The black backed jackal

At every national park they have a magnetic map on which they show you what animals they spotted and where. They had two, while we had more than 10.

Back at home we went through 3 bags of wood and we all stayed glued to the fireplace. 

We had a rainbow, and this made my day. The girls worked to register the sound for their movie. They are more pressed now as they have less than 10 days to be done.

August 9

We took our time in leaving the park, another tour and we were rewarded with a red hartebeest.

Than we drove toward a wild cats farm, where we met Marion. It seems strange that somebody invests their time, energy and resources to raise small wild cats, but this is what she does. She is now managing their food, and that cut her expenses in half (because she is not automatically throwing out what they didn’t eat, but recycles what is still edible). We followed her to their enclosures, where we were asked to squat ( so we won’t seem threatening). She presented us Amoni (ah-mow-nee, means Peace) a black footed cat with feline AIDS. It is almost deaf, almost blind, it should be dead (several years now), drinks water (they don’t, this means it has diabetes or renal failure), it is calm (instead of a high level stressed behavior as any wild cat in captivity). They are solitary creatures and need a large territory (20 square km for a male, 10 for a female). We look at him, hidden in his old agave root, at his spots (he looks like a miniature leopard), at how small he is (as a specie is the second smallest cat).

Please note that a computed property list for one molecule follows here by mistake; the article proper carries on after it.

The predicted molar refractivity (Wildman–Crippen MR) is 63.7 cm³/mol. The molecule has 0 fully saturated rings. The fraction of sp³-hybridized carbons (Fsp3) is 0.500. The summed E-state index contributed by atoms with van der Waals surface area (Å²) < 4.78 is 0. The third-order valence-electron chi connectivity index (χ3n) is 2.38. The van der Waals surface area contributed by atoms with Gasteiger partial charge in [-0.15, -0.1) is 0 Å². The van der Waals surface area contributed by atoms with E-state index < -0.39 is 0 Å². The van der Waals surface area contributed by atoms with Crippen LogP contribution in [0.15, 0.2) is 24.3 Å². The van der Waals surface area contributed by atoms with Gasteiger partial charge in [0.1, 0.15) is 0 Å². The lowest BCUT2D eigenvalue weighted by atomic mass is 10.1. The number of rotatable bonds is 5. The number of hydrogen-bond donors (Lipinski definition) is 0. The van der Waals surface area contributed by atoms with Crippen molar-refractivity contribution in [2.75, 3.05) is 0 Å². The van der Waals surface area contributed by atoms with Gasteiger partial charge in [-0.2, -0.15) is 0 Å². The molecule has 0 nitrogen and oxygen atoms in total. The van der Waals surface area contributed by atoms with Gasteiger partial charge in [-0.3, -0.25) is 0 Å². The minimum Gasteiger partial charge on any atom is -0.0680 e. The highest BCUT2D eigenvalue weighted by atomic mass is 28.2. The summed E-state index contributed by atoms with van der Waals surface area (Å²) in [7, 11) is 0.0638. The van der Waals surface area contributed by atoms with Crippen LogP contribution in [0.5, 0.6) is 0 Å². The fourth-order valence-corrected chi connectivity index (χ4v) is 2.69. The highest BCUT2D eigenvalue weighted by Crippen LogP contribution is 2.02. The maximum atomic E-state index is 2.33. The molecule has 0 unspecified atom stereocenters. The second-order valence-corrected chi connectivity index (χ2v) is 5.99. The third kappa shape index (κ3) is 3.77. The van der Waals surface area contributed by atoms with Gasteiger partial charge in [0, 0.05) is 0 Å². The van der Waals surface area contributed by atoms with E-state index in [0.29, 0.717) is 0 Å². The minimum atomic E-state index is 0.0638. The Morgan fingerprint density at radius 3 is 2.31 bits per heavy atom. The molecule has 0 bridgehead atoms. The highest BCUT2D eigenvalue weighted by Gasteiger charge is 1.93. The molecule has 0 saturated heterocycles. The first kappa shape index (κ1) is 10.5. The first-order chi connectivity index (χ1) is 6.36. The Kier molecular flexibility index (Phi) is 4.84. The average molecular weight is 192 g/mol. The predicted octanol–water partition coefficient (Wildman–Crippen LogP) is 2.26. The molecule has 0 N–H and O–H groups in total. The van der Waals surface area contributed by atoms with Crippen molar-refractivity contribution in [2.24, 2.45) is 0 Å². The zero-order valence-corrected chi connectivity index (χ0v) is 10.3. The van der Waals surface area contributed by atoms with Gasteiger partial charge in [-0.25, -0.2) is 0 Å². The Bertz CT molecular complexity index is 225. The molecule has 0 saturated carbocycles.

At this point we saw a black rabbit hopping around. Marion’s dog tried to catch it. It was the cats’ TV. All their enclosures are separated by small corridors in which chickens, or rabbits, or guinea pigs live their life providing entertainment for the felines. If one of them loses its life, the hunter is aloud to have it for dinner.

We moved onto the African wild cat, with orange ears and feet. Marion told us many things, how no one is interested in their well fair, because they look like a bigger house cat (they interbreed with the domestic cat), but they are different, more powerful, more adapted for the karoo, the semi-arid environment, more specialized then any normal cat.